Linked by Brooss on Tue 15th Mar 2011 23:32 UTC
Benchmarks A comment on the recent article about the Bali release of Googles WebM tools (libvpx) claimed that one of the biggest problems facing the adoption of WebM video was the slow speed of the encoder as compared to x264. This article sets out to benchmark the encoder against x264 to see if this is indeed true and if so, how significant the speed difference really is.
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Nice
by galvanash on Wed 16th Mar 2011 00:02 UTC
galvanash
Member since:
2006-01-25

Since I'm the one that made the comment prompting this comparison... I'm very glad to see Bali Shows some significant improvement on a real world encode. It's still slower than x264, but it's no longer "embarrassingly" slow it seems. I've also never seen those settings that were used for 2 pass, that is good info. Kudos to the author!

However, I'm still going to do my own tests with more realistic source material when I have the time. Using a 320x240 resolution for the source is not representative of what most users would actually encode (not even close really).

Edited 2011-03-16 00:07 UTC

Reply Score: 4

RE: Nice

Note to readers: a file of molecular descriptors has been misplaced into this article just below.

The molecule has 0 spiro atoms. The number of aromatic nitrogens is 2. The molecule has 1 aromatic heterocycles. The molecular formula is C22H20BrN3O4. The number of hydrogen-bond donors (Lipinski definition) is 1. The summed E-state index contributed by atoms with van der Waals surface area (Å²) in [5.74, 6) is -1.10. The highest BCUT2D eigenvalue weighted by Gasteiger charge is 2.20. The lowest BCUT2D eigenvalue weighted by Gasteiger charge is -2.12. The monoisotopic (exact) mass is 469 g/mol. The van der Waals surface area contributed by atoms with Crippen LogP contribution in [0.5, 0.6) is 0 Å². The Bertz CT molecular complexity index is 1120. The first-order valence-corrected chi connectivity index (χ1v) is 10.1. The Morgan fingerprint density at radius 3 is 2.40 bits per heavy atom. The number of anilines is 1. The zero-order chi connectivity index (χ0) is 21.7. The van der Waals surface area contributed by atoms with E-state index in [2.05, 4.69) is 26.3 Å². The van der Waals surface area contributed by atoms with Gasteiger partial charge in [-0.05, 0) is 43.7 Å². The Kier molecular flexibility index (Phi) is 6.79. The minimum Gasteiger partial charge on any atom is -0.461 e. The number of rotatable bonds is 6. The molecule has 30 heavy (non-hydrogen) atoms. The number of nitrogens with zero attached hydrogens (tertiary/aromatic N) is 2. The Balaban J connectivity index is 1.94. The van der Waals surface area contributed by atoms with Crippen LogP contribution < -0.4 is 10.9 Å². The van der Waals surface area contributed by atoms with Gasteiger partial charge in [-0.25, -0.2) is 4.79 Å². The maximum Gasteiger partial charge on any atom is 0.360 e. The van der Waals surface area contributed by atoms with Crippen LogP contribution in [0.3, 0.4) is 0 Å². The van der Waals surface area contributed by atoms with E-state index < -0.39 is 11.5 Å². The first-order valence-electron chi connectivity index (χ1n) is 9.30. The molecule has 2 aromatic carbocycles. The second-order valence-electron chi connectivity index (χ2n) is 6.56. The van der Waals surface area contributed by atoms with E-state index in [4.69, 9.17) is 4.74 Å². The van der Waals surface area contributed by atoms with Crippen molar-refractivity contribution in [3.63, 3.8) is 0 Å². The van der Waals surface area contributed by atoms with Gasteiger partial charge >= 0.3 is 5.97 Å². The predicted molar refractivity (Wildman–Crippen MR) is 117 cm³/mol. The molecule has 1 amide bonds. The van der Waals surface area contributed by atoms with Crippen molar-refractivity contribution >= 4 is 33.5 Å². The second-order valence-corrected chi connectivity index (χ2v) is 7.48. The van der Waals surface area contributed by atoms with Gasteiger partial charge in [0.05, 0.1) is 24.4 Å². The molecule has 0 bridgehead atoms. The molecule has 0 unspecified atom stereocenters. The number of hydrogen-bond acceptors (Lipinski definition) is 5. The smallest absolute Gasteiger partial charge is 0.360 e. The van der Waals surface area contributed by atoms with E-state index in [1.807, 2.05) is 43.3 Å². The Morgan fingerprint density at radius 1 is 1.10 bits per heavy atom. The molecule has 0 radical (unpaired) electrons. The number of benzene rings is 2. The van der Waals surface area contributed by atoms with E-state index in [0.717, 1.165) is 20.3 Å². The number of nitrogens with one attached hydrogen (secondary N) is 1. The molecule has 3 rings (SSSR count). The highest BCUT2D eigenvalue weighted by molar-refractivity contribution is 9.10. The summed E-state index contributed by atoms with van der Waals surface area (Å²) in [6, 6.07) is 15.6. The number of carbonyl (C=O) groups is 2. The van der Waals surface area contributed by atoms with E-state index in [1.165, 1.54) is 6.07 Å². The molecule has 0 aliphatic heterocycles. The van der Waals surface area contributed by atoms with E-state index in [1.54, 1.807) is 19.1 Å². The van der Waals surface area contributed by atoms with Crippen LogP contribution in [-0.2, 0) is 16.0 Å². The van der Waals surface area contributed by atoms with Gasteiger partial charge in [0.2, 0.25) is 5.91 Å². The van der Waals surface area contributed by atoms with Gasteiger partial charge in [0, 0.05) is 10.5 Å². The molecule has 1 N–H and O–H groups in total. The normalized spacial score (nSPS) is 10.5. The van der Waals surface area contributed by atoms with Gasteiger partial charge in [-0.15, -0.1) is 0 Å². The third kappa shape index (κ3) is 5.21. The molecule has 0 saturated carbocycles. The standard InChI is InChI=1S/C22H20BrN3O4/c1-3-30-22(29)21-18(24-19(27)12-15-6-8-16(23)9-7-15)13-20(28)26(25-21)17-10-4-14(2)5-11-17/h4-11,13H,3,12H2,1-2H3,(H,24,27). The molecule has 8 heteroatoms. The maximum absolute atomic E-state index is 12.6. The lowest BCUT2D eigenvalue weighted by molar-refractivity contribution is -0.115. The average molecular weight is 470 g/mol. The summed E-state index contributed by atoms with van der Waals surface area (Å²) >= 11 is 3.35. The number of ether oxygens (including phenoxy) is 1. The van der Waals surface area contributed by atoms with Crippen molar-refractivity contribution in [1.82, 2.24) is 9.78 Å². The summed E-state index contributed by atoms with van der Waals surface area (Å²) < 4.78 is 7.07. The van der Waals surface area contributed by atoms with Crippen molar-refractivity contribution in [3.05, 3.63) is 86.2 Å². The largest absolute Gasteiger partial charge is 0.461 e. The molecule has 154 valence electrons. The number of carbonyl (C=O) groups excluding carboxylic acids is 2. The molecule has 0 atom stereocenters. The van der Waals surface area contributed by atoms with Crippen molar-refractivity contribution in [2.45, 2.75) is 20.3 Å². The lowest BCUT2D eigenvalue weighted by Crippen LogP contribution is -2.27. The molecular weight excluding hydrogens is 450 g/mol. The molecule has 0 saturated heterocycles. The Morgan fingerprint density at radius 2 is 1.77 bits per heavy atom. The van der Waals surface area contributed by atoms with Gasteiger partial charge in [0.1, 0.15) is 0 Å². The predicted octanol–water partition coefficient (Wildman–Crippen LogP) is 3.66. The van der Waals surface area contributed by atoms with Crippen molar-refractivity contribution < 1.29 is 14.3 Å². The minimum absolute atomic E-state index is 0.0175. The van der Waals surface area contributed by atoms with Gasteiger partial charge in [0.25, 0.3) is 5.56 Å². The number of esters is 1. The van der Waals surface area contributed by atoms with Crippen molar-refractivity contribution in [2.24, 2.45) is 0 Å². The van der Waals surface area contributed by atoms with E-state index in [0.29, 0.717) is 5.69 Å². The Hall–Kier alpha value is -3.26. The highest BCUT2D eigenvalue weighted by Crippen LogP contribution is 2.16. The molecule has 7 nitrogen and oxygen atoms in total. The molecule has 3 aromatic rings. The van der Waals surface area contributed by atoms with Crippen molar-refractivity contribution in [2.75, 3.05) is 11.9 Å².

by Brooss on Wed 16th Mar 2011 01:26 in reply to "Nice"
Brooss Member since:
2010-11-13

Yeah, getting good documentation on the encoder settings for vpxenc really is a bit of a problem.

240p video is very low resolution but its not unusual to see it on the web, youtube still offers it. It seemed like a reasonable starting point. I'd be interested to see how your higher resolution tests compare.

Reply Parent Score: 1

RE: Nice
by molnarcs on Wed 16th Mar 2011 06:45 in reply to "Nice"
molnarcs Member since:
2005-09-10

Remember that most users are not really home users in this case. WebM does well at low resolutions - the kind of resolutions you need for your mobile devices or youtube. Of course 320x240 is too small for that, 360p or 480p would be the most common use case for WebM.

Reply Parent Score: 2

RE[2]: Nice
by MissTJones on Thu 17th Mar 2011 15:02 in reply to "RE: Nice"
MissTJones Member since:
2010-03-25

The MSU test on the original release of VP8 found that it did much better on HD content than it did on SD/DVD content. I think they'd just spent more time tuning for that size.

I don't know if that has changed since, you'd think Google would have some interest in the lower resolutions used on Youtube, but on the other hand maybe every extra bit of quality on HD saves them more bandwidth than an extra bit of quality for a tiny video.

Reply Parent Score: 2

RE: Nice
by galvanash on Wed 16th Mar 2011 22:28 in reply to "Nice"
galvanash Member since:
2006-01-25

I still need to do some more tests to be completely fair, but just to give a taste of what I finding so far:

I used this video as source: http://media.xiph.org/video/derf/y4m/sintel_trailer_2k_480p24.y4m

This is the Sintel trailer at 854x480. Its about 52 seconds long. I used the exact same encoder binaries as the linked article, although my machine is different (Phenom II X3 720 with 4GB memory, Windows 7 64-bit).